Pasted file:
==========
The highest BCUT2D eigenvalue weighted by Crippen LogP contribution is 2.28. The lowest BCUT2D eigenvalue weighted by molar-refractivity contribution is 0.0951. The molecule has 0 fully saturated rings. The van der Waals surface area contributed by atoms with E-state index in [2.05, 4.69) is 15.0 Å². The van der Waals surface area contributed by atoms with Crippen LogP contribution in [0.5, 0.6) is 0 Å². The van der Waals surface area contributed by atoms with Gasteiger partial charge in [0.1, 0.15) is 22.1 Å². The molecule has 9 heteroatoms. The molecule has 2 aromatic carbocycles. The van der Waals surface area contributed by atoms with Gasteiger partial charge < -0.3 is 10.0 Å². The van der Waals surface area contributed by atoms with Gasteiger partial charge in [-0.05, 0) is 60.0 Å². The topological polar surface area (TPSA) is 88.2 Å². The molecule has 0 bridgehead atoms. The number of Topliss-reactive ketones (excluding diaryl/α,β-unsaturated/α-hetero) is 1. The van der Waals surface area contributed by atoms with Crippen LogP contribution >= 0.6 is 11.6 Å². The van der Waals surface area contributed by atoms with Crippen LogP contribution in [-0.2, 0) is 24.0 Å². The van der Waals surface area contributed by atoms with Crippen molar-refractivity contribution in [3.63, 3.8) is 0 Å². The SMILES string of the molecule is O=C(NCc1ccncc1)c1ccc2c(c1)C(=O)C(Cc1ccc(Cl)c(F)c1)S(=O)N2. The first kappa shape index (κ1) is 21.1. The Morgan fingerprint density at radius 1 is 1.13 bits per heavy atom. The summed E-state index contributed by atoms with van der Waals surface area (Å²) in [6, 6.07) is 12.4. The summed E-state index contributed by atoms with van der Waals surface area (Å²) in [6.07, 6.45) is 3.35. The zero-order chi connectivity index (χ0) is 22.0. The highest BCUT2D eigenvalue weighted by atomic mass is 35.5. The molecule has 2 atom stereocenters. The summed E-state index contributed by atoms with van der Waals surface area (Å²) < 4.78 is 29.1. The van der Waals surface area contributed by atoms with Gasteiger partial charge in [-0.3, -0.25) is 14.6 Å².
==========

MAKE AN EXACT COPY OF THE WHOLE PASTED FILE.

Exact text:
The highest BCUT2D eigenvalue weighted by Crippen LogP contribution is 2.28. The lowest BCUT2D eigenvalue weighted by molar-refractivity contribution is 0.0951. The molecule has 0 fully saturated rings. The van der Waals surface area contributed by atoms with E-state index in [2.05, 4.69) is 15.0 Å². The van der Waals surface area contributed by atoms with Crippen LogP contribution in [0.5, 0.6) is 0 Å². The van der Waals surface area contributed by atoms with Gasteiger partial charge in [0.1, 0.15) is 22.1 Å². The molecule has 9 heteroatoms. The molecule has 2 aromatic carbocycles. The van der Waals surface area contributed by atoms with Gasteiger partial charge < -0.3 is 10.0 Å². The van der Waals surface area contributed by atoms with Gasteiger partial charge in [-0.05, 0) is 60.0 Å². The topological polar surface area (TPSA) is 88.2 Å². The molecule has 0 bridgehead atoms. The number of Topliss-reactive ketones (excluding diaryl/α,β-unsaturated/α-hetero) is 1. The van der Waals surface area contributed by atoms with Crippen LogP contribution >= 0.6 is 11.6 Å². The van der Waals surface area contributed by atoms with Crippen LogP contribution in [-0.2, 0) is 24.0 Å². The van der Waals surface area contributed by atoms with Crippen molar-refractivity contribution in [3.63, 3.8) is 0 Å². The SMILES string of the molecule is O=C(NCc1ccncc1)c1ccc2c(c1)C(=O)C(Cc1ccc(Cl)c(F)c1)S(=O)N2. The first kappa shape index (κ1) is 21.1. The Morgan fingerprint density at radius 1 is 1.13 bits per heavy atom. The summed E-state index contributed by atoms with van der Waals surface area (Å²) in [6, 6.07) is 12.4. The summed E-state index contributed by atoms with van der Waals surface area (Å²) in [6.07, 6.45) is 3.35. The zero-order chi connectivity index (χ0) is 22.0. The highest BCUT2D eigenvalue weighted by atomic mass is 35.5. The molecule has 2 atom stereocenters. The summed E-state index contributed by atoms with van der Waals surface area (Å²) < 4.78 is 29.1. The van der Waals surface area contributed by atoms with Gasteiger partial charge in [-0.3, -0.25) is 14.6 Å².